Last May, the OECD put out figures comparing infant mortality rates in countries around the world. Perhaps the biggest story of all the figures were those attributed to Canada. This country has always boasted of its social stats — life expectancy, infant mortality, university graduates, and other measures of our success as a nation.
But not this time.
The numbers were “shocking” — a word used by half a dozen prominent commentators, including the Conference Board of Canada. We had slipped from sixth place in the world to 24, a virtually unprecedented fall for any country. We are now just above Poland and Hungary, with 5.1 deaths per 1,000 live births of infants less than one year of age. The actual tragedy beyond the percentages: 1,181 infant deaths in 2007.
Increasingly credible press reports say that you are going to join with the Republican minority in the Congress and support the two year extension of the Bush tax cut for the Rich, along with the cuts for the $200,000 individual and $250,000 couples that the Democrats were favoring.
It has become a widely-noticed habit of yours to concede or to adopt both the Republican terms of policymaking and Republican policies and programs. Enclosed is a recent column where I wrote an imaginary private letter from former President George W. Bush to you, by way of providing examples of this recurrent practice.
The recent release of the 250,000 Wikileaks documents has provoked unparalleled global interest, both positive, negative, and everywhere in between. One thing that can be said with certainty: Wikileaks is changing things.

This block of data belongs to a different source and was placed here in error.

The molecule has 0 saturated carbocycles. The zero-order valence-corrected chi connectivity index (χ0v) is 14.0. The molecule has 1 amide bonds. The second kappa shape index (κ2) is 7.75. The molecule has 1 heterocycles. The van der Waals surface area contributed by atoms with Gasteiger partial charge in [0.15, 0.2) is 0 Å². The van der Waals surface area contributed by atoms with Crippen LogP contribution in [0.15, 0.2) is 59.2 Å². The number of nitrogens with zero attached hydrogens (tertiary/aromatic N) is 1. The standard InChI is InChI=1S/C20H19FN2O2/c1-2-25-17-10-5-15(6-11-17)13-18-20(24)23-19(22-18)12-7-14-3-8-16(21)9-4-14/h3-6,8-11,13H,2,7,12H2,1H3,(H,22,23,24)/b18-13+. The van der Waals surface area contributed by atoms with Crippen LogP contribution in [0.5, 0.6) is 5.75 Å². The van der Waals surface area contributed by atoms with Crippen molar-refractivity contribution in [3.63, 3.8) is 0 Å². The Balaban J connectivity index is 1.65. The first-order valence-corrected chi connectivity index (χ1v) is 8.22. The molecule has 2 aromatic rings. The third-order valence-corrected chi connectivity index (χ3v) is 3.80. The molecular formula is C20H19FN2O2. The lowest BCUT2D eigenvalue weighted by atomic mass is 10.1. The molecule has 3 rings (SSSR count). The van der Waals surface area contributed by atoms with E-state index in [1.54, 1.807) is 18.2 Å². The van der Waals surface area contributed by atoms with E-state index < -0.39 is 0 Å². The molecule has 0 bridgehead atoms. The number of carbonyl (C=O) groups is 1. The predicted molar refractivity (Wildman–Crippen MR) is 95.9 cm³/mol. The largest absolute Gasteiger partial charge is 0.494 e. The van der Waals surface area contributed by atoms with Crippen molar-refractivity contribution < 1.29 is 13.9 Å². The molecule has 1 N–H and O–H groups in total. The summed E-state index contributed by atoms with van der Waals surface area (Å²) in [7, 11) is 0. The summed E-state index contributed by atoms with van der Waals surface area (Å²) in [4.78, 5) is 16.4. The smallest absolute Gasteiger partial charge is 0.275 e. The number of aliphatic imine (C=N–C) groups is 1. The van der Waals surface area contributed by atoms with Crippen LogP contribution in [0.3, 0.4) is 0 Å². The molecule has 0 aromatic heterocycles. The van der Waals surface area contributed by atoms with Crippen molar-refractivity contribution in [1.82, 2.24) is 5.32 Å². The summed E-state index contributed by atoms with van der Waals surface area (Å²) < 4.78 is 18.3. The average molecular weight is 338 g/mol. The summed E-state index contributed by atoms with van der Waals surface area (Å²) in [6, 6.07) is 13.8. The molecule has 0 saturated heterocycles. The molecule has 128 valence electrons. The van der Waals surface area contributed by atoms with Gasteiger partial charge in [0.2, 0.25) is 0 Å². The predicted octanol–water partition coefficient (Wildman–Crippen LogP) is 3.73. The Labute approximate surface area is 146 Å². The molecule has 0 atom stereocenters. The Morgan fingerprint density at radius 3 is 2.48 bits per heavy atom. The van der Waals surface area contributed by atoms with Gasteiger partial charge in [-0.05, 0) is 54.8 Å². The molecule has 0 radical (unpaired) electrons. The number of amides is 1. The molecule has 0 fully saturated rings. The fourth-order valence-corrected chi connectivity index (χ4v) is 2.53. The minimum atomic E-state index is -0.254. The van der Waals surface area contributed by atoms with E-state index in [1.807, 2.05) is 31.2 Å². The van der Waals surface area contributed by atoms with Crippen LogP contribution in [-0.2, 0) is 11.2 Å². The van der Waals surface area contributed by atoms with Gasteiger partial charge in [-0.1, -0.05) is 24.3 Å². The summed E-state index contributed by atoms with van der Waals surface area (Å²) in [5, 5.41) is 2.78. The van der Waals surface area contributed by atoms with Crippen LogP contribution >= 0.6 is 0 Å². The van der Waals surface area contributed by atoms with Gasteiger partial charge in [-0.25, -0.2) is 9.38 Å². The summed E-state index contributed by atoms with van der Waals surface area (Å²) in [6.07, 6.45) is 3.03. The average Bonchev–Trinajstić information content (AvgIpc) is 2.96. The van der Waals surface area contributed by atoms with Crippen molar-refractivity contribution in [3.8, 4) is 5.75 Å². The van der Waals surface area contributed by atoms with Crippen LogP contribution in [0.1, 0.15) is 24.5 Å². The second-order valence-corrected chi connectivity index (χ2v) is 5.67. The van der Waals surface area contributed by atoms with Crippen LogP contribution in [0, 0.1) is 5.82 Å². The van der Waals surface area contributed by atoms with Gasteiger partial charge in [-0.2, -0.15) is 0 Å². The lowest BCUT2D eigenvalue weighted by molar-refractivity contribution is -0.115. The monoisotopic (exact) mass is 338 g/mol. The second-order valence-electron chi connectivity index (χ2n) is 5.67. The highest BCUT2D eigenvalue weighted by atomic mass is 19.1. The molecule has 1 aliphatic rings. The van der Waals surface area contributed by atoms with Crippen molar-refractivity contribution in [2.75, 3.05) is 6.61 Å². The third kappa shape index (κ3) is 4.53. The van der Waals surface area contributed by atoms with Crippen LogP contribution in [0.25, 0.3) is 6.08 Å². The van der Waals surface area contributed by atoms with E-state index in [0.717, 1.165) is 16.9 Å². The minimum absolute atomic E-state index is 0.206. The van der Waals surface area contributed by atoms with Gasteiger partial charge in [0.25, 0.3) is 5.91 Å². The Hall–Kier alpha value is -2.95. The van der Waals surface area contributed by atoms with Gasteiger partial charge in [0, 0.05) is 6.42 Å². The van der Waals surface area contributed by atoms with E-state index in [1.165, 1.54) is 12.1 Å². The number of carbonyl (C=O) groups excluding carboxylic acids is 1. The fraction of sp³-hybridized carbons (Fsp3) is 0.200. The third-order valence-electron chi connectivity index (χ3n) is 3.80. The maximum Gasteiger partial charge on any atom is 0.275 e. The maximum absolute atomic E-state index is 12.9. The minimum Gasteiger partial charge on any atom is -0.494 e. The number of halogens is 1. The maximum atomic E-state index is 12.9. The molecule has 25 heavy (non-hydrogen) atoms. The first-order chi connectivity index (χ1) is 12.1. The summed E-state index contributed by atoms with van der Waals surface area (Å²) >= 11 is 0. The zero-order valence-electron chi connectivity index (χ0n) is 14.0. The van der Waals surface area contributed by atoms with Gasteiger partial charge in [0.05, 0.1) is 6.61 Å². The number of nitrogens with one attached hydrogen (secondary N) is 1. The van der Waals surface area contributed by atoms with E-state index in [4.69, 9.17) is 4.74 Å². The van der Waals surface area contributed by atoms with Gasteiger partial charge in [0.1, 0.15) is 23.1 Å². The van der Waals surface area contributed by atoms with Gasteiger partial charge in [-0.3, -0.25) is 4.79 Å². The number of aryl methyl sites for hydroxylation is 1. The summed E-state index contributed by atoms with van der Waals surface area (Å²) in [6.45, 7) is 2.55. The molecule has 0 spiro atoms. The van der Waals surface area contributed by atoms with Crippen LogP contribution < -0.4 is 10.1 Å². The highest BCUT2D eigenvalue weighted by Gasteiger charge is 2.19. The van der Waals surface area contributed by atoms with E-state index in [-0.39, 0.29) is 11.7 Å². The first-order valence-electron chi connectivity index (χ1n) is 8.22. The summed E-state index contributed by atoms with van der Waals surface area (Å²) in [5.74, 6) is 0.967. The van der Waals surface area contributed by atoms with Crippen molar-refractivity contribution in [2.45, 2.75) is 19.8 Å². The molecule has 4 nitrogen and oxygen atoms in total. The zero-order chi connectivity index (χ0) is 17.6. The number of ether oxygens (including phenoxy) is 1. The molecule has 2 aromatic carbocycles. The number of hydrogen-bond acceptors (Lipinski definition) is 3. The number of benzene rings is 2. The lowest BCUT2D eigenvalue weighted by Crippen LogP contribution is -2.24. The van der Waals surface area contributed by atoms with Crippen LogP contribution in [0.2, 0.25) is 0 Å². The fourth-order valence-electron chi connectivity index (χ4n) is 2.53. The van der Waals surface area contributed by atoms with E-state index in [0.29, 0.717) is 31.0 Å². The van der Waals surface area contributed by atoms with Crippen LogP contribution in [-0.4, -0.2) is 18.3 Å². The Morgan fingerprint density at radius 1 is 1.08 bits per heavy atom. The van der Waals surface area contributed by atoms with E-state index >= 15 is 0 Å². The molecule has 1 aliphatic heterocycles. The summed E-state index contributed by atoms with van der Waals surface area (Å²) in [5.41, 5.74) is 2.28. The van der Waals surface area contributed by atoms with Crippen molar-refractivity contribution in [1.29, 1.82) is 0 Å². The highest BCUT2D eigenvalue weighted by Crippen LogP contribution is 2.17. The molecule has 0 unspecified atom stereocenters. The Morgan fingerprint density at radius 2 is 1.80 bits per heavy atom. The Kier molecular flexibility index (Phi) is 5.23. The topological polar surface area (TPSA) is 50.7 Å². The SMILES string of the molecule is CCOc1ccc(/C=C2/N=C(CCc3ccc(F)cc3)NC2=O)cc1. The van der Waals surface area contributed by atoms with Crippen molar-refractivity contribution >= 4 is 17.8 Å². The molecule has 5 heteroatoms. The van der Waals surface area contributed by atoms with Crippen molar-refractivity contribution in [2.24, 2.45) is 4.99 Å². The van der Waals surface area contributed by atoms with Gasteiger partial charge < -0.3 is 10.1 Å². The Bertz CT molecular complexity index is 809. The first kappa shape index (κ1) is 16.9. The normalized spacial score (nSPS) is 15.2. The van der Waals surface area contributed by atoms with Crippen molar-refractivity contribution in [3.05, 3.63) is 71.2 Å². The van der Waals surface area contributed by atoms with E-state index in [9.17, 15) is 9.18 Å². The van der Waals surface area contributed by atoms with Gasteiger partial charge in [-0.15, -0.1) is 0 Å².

There are those who accept what the Wikileaks releases say at face value, largely due to the misrepresentation of the documents by the corporate-controlled news.
“The Middle Class Proletariat — The middle classes could become a revolutionary class, taking the role envisaged for the proletariat by Marx. The globalization of labour markets and reducing levels of national welfare provision and employment could reduce peoples’ attachment to particular states. The growing gap between themselves and a small number of highly visible super-rich individuals might fuel disillusion with meritocracy, while the growing urban under-classes are likely to pose an increasing threat to social order and stability, as the burden of acquired debt and the failure of pension provision begins to bite. Faced by these twin challenges, the world’s middle-classes might unite, using access to knowledge, resources and skills to shape transnational processes in their own class interest.” — ‘UK Ministry of Defence report, The DCDC Global Strategic Trends Programme 2007-2036’ (Third Edition) p.96, March 2007